And the breakthrough could also allow growth of genetically modified (GM) crops without the risk of contamination from stray pollen, said Dr Robert Sablowski, a researcher at the John Innes Institute near Norwich. Horticultural researchers believe they have identified the main genes involved in flower formation, which can be genetically engineered to produce flower-less plants or pollen-less flowers. One gene, called "leafy", has controls genes involved in stimulating the growth of a flower's internal structures, including its male reproductive organs - the stamens - which produce pollen.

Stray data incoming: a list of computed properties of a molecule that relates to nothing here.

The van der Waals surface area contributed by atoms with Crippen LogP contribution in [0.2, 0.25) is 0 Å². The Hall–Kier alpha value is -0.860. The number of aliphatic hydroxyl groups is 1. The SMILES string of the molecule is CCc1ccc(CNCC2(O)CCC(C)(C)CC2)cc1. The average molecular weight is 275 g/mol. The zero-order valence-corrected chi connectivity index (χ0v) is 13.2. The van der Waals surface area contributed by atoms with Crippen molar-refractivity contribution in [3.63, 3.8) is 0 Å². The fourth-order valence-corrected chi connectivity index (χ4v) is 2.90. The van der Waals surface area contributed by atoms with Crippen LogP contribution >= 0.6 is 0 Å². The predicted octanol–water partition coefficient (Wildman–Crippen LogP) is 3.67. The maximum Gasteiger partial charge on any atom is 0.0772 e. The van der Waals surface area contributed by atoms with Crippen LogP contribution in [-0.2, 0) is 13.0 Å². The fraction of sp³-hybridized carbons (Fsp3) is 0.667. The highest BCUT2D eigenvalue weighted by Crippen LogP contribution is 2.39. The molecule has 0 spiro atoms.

Professor Detlef Weigel, who led the team from the Salk Institute in La Jolla in California, said the discovery will allow horticulturalists to manipulate a plant's flowers with fine precision.
"Knowing all the cues that lend a flower its size and shape should permit the deliberate design of flowers through genetic manipulations," he said.Reuse content